The gap between rich and poor has widened sharply in China and many other Asian countries as their economies have boomed, research has suggested.
China's growth has its downside
The Asian Development Bank (ADB) found that relative inequality had widened more substantially in China than any other Asian country except for Nepal.
Other countries with rising wealth gaps include India, Cambodia and Sri Lanka.
More spending was needed on education, training and healthcare to alleviate the situation, the ADB argued.
The bank said the main reason for widening wealth gaps in recent years was the discrepancy in investment between urban and rural areas which favoured better-educated, better-off urban populations.
Improvements in rural infrastructure were being held back by government policies which deterred private investment.
Relative inequality, measured as the change in proportionate differences in income between the richest and poorest in society, has risen in 15 countries studied since the early 1990s, according to the bank's Key Indicators 2007 report.
In only six - Indonesia, Mongolia, Malaysia, Kazakhstan, Armenia and Thailand - did it narrow over the period in question.
Although basic poverty levels have fallen as Asian economies have expanded, the living standards of the wealthiest in society have improved at a much faster rate, leaving the poorest lagging even further behind.
While increased income disparities were not unusual in countries such as China experiencing rapid economic growth, the ADB said such extreme differences were socially harmful.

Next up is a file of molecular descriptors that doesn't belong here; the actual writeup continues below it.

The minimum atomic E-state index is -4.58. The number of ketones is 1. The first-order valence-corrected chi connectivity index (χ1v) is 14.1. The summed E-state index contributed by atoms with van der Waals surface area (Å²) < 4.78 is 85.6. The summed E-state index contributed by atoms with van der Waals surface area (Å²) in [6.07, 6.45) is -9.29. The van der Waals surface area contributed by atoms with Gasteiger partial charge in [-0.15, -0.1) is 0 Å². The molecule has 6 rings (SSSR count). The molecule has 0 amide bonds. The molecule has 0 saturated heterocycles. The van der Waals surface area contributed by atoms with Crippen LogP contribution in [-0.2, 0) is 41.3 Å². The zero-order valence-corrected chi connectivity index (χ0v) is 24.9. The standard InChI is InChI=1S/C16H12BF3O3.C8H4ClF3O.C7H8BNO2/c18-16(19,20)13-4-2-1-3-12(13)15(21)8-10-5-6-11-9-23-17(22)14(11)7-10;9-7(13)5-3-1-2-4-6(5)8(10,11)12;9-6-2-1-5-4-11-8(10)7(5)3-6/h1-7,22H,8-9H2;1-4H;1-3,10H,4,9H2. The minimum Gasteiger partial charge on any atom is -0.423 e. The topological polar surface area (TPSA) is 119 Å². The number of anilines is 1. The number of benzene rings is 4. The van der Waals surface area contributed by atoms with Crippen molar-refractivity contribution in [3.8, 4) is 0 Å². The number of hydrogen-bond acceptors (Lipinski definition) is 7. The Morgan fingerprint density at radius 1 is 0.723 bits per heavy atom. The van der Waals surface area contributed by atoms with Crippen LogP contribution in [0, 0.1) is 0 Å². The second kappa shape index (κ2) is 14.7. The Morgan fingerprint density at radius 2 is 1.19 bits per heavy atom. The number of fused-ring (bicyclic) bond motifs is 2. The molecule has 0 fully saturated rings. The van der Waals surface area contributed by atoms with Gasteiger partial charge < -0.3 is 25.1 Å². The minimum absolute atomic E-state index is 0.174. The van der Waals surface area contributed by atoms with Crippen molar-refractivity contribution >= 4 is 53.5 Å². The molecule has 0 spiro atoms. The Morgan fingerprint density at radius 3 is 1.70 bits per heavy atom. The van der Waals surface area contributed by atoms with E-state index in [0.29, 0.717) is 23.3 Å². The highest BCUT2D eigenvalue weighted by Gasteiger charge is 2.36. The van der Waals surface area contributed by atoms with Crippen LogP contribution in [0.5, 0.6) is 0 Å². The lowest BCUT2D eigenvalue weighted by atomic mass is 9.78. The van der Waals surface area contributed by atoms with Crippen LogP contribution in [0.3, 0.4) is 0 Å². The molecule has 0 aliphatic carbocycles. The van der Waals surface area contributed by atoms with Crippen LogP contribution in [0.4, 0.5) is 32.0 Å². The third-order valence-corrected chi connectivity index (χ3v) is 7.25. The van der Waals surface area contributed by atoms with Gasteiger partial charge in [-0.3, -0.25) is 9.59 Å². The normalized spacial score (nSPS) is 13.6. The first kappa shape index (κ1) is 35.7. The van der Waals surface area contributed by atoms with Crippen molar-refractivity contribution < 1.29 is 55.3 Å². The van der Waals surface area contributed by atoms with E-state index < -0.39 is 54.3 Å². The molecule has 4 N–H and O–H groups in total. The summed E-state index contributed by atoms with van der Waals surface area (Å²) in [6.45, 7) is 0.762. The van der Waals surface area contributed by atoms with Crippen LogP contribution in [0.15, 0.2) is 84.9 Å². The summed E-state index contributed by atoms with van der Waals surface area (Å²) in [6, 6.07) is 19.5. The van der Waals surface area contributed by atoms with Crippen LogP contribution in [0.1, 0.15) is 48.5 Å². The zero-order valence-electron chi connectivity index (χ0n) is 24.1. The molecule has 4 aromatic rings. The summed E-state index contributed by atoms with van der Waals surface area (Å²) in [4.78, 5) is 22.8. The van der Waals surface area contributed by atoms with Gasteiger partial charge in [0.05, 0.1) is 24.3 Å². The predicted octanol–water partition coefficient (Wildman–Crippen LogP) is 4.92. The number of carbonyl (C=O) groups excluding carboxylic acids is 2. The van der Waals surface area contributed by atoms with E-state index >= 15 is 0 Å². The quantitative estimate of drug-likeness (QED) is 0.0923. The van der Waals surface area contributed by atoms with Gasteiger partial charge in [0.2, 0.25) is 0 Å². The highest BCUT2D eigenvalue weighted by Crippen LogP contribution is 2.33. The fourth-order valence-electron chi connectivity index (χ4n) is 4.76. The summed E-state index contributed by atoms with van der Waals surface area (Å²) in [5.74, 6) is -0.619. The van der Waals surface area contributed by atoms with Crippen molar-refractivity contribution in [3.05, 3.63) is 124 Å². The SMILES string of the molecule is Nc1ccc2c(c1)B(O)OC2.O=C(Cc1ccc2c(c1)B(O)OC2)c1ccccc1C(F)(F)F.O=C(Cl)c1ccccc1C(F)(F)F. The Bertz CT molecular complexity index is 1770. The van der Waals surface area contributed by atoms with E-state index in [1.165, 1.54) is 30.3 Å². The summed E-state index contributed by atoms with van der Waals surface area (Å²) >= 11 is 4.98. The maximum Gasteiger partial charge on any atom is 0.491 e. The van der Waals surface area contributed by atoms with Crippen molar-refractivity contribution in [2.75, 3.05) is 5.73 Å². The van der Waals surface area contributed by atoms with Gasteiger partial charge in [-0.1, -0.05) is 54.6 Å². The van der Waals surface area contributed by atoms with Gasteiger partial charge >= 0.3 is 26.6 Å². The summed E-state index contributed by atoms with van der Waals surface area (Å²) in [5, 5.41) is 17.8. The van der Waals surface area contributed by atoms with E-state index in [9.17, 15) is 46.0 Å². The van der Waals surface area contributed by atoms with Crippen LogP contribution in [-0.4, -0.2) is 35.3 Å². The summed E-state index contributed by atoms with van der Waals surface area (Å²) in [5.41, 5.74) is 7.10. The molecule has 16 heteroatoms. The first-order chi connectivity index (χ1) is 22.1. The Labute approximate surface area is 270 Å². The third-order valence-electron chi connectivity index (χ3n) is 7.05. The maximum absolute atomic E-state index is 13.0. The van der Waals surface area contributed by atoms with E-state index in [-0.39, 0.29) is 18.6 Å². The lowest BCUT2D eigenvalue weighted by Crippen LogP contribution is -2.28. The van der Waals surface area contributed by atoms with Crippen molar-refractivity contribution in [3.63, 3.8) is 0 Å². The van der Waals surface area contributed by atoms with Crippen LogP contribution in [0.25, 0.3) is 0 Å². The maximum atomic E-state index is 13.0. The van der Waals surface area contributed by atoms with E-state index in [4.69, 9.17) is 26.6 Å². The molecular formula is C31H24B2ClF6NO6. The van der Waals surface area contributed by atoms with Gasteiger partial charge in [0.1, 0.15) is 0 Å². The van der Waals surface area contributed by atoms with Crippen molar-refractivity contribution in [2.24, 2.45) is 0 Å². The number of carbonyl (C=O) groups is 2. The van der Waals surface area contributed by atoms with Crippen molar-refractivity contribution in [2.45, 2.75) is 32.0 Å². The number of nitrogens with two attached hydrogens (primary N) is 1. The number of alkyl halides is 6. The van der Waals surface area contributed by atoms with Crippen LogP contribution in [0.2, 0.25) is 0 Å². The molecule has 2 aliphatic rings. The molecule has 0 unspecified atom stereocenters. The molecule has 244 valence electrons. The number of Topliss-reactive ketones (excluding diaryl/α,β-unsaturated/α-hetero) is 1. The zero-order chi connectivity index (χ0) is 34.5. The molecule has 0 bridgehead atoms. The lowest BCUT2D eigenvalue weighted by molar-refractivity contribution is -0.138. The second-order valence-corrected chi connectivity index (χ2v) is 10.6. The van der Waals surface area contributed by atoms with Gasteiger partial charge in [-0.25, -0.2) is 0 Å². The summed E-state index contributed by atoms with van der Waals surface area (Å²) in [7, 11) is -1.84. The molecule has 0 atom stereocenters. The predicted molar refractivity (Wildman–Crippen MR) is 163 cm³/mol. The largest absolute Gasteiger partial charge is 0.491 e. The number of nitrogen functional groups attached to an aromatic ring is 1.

"In a region as dynamic and vibrant as developing Asia, low growth in incomes of the poor is reflective of weakness in the pattern of growth," said Ifzal Ali, the ADB's chief economist.
"Growing inequalities can weaken social cohesion."
Urban-dominated growth in China and India has caused social friction as a result of the high levels of migration to cities and a shortage of foreign investment in more isolated areas.
But the ADB said the answer was not to try and turn back the tide of globalisation but to ensure employment opportunities were made more widely available.
"Inequalities in life start early and they begin with extreme circumstances that deny millions the opportunity to have adequate nutrition, health and basic education," it noted.
Governments must ensure their health and education programmes were "targeted" and implemented in a way which did not destabilize the overall economy, the bank added.